Thursday, July 21, 2016

not to be too serious upon it

Writing suffer because in Moon Lake everything that might be like a digression is preemptively overruled or ruled, that is, dominated, by the plot. It does not allow itself to recognise the plants as an impediment, and it blends them in and ends them and goes on as if everything had a reasonable purpose. If I had to define “middlebrow” in the pejorative sense then that would be one consideration. And some things that get qualified as Middlebrow would be disqualified by that qualifier; they are not middle by my calculations, they are only mild, not blind. When I read Wallace Fowlie’s translations of Rimbaud next to John Ashbery’s then I see that Fowlie has decreased the poet’s hysteria by changing his punctuation. And there is a moment in vol. I, letter 20, of The History of Sir Charles Grandison, Samuel Richardson, 1753, that comes like a flash into the story. Up to this point, the men and women in the book have been speaking to one another regularly in civilised rooms, the epistolary sometimes-narrator, Harriet Byron, being wooed by the men and telling them straightly that their requests are hopeless because she is not in love with them. “I have never yet seen the man who is to be my husband,” she says. They have been using the phrase “your hand” in its symbolic matrimonial sense, when the tense decorum is shocked by one of the suitors taking Byron’s actual hand and pressing his teeth into it. The word “hand” acquires a retrospective build-up of pressure which can only be recognised by that release.

Why, Mr. Greville, I do most sincerely declare to you, as to a neighbour and well-wisher, that I never, yet, have seen the man to whom I can think of giving my hand.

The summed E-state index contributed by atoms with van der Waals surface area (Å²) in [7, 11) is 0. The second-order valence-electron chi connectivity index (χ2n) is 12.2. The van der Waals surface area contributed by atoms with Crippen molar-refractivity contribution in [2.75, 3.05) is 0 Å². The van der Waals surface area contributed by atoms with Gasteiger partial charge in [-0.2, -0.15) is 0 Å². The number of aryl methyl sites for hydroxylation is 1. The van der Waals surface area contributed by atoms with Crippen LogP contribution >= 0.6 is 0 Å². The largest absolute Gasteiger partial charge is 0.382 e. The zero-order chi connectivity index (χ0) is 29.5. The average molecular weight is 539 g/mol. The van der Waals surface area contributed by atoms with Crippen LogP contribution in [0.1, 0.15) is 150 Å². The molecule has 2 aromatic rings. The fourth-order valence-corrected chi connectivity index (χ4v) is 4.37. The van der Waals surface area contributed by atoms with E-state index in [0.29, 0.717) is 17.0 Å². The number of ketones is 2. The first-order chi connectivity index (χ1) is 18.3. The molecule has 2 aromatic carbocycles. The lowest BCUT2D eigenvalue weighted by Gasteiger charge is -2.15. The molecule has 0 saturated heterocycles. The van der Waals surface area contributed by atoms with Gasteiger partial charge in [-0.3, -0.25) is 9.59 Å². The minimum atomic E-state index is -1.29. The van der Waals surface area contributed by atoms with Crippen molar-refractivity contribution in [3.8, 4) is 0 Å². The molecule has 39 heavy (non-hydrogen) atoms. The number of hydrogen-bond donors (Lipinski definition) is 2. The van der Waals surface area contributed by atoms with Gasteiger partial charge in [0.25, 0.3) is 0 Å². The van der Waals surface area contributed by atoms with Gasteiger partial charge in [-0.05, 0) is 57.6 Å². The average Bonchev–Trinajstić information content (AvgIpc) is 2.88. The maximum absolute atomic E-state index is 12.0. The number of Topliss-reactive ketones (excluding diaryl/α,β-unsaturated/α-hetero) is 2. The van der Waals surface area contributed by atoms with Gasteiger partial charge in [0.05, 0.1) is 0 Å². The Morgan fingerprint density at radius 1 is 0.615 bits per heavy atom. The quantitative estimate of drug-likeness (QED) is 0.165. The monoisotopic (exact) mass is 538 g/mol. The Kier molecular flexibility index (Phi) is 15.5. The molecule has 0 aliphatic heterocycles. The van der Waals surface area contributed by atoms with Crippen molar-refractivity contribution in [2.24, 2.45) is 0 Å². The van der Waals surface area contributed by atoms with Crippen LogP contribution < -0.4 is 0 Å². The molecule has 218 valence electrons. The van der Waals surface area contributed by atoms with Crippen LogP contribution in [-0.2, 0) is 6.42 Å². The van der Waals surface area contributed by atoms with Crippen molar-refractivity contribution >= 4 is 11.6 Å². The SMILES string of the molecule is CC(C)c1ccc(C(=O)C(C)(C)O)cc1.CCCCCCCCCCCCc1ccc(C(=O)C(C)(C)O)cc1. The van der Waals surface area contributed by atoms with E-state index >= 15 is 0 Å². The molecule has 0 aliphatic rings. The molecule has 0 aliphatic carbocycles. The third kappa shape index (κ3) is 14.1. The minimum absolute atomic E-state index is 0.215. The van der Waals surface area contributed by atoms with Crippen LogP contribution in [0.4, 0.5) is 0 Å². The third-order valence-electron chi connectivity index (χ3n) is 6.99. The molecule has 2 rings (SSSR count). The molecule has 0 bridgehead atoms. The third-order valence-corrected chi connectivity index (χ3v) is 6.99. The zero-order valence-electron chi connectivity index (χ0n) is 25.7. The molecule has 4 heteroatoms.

Yes, you have! By heaven you have (snatching my hand): You shall give it to me!—And the strange wretch pressed it so hard to his mouth, that he made prints upon it with his teeth.

Oh! cried I, withdrawing my hand, surprized, and my face, as I could feel, all in a glow.

And oh! said he, mimicking (and snatching my other hand, as I would have run from him) and patting it, speaking thro' his closed teeth, You may be glad you have a hand left. By my soul, I could eat you.


I rushed into the company in the next room. He followed me with an air altogether unconcerned, and begged to look at my hand; whispering to Mrs. Reeves; by Jupiter, said he, I had like to have eaten up your lovely cousin. I was beginning with her hand.

I was more offended with this instance of his assurance and unconcern, than with the freedom itself; because that had the appearance of his usual gaiety with it. I thought it best, however, not to be too serious upon it.

Then there is this strange sentence.

But the next time he gets me by himself, he shall eat up both my hands.

In what sense is she saying that? Is she reporting Greville’s lines again, or is this her? What does she mean by “hand” in that sentence and what does she mean by “eat”? Why does it come after the assurance that she is not going to “get too serious upon” his behaviour? Richardson allows her to say it in any sense you choose to understand: it has come out weirdly and the weirdness is allowed to stand without being softened.

Monday, July 18, 2016


The End of the World, Filmed by the Angel of Notre Dame, Blaise Cendrars, 1919
Three Fantasies, John Cowper Powys, 1985
Vathek, William Beckford, 1786
The Sundial, Shirley Jackson, 1958
Something by Nathalie Seurat
The Lost Ones, Samuel Beckett, 1971
Topology of a Phantom City, Alain Robbe-Grillet, 1977

Topology of a Phantom City, Alain Robbe-Grille, 1977
Justine, the Marquis de Sade, 1791
Bound to Violence, Yambo Ouologuem, 1971
The Lives of Cleopatra and Octavia, Sarah Fielding, 1757
Clarissa, Samuel Richardson, 1748
The Making of Americans, Gertrude Stein, 1925

The Making of Americans, Gertrude Stein, 1925
Miss MacIntosh, My Darling, Marguerite Young, 1965
Rhode Island Notebook, Gabriel Gudding, 2007

Rhode Island Notebook, Gabriel Gudding, 2007
Speech! Speech!, Geoffrey Hill, 2000
Miss Herbert (the Suburban Wife), Christina Stead, 1976

Miss Herbert (the Suburban Wife), Christina Stead, 1976
Gulliver’s Travels, Jonathan Swift, 1726

A Season in Hell, Arthur Rimbaud, 1873. [suggested by Scott GF Bailey]

Thursday, July 14, 2016

those whose shoots grow